Wayland in 3.12, and beyond

First, an apology. At the end of the last post introducing Xplain, I promised I’d have a new article out once a month. I had a lot of fun working on it, but Xplain has taken a backseat to real work. It’s on one of those “indefinite hiatuses” you hear about which are really just codenames for “eh, I should finish it, but I’ve got so much to do and staring quizzingly at the XKB protocol specification is not the best use of my spare time. I’m just going to let it die.” Yeah…


Ahem. “Real work?”


For most of GNOME’s development, I’ve mainly been working on GNOME Shell and mutter, our desktop shell and window manager systems. I’ve always had somewhat of an interest in Wayland and graphics plumbing. So when we started to ramp up our Wayland efforts in GNOME, I jumped at the opportunity to work on it.

Over the course of the past nine months, I’ve been busy full-time on our Wayland support in GNOME. I haven’t spoken about Wayland much except in footnotes of Xplain and The Linux Graphics Stack. I’ve mostly tried to stay out of the political battles surrounding display server technologies and instead tried to focus on working hard building something awesome.

So that’s why I’m really excited about GNOME 3.12. We built something awesome.

For the first time, we now have an easily accessible Wayland session for testing. And now that I’ve broken my vow of silence, I’m going to try to blog a lot more about the progress we’ve made for Wayland in GNOME.

Sounds exciting! Now how do I test it‽

You want to try out Wayland? Awesome! Note, though, that it’s still very a preview, so lots of stuff won’t work. That said, lots of extensive testing is the only way we’re going to be on top of all the bugs and all the crashers. Your help testing and filing bugs will make GNOME on Wayland a success!

Wayland session support has been added to gdm. Once you have a distribution that ships GNOME 3.12, it should be fairly simple to try a Wayland session by simply selecting the new GNOME on Wayland option at the login screen.

Wayland GDM Integration

It’s supposed to behave mostly like a regular GNOME session! If there’s any crashes, hangs, rendering artifacts, behavior differences, missing features, etc. you encouter, please, please file a bug. I personally look at every single piece of bugmail I get. Even if it seems obvious and dumb, file it. It takes us two seconds to mark a bug as a duplicate, so don’t feel bad about reporting too many bugs.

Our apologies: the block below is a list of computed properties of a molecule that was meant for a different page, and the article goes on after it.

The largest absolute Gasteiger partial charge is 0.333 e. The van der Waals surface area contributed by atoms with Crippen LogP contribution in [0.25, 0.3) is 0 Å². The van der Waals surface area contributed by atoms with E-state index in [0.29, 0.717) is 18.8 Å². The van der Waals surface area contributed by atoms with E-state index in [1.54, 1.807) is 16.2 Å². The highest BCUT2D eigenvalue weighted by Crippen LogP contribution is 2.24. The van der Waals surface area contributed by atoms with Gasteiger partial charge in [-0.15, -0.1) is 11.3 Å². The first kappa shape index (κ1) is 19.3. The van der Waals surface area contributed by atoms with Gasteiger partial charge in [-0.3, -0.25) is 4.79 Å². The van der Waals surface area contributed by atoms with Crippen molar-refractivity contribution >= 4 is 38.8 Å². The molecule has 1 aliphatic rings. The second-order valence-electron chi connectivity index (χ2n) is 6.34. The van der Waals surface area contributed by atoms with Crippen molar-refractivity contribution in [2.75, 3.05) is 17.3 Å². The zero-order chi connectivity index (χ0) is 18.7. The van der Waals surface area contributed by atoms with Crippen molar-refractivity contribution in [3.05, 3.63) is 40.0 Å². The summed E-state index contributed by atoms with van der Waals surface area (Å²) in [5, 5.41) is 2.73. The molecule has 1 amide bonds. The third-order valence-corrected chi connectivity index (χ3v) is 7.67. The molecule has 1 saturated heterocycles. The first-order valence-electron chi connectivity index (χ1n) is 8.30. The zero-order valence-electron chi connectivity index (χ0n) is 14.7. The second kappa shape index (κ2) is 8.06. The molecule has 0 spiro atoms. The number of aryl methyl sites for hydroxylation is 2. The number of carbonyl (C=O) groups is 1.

You might notice that the transition from gdm to Wayland isn’t perfect: the screen goes black, and there’s a blinking cursor for a few seconds when you log in. This is, at least for now, intentional. With the Linux APIs we’re given, at least as far as I’m aware, there isn’t a way to prevent this console showing up without also locking up your machine entirely if something goes wrong and nothing starts: the switch that controls whether the console should be shown is also the same switch that prevents the default VT switching keybindings from working.

For 3.14, we’ll be using logind to do session switching, so hopefully a lot of these issues we’re having with VTs will just go away.

But I tried Wayland during 3.10 and it crashed, burned my house down, and killed my pet Bengal tiger Leonard! And there’s no remote display support! Wayland sucks!

If GNOME 3.10’s Wayland preview was crashing for you beforehand, please give it another shot. I worked very hard making the Wayland port in GNOME 3.12 fairly stable, and I’ve used it for half a day without being able to make it crash. Obviously, I’m not perfect, so if your session goes down or does something funny, again, please file a bug and I promise I’ll take care of it.

Also, there is remote display support.

What we’ve done

There’s been a full six months of effort in between GNOME 3.10 and GNOME 3.12 in order to make it polished and complete. There really isn’t a major list of features I can point you to as a reason Wayland is better in 3.12. Here’s an incomplete list of things we’ve done, though:

We’ve been working on a more flexible, desktop-specific Wayland protocol, xdg-shell, built to replace the old wl_shell protocol. This new protocol provides atomic state change events, so that you don’t ever see a flicker when maximizing or full-screening a window. This protocol is still under heavy development, and we have plenty of ideas about how to make it better and more featureful than ever. We hope to have a first version of it stabilized for other application developers to port to midway through the GNOME 3.14 release cycle.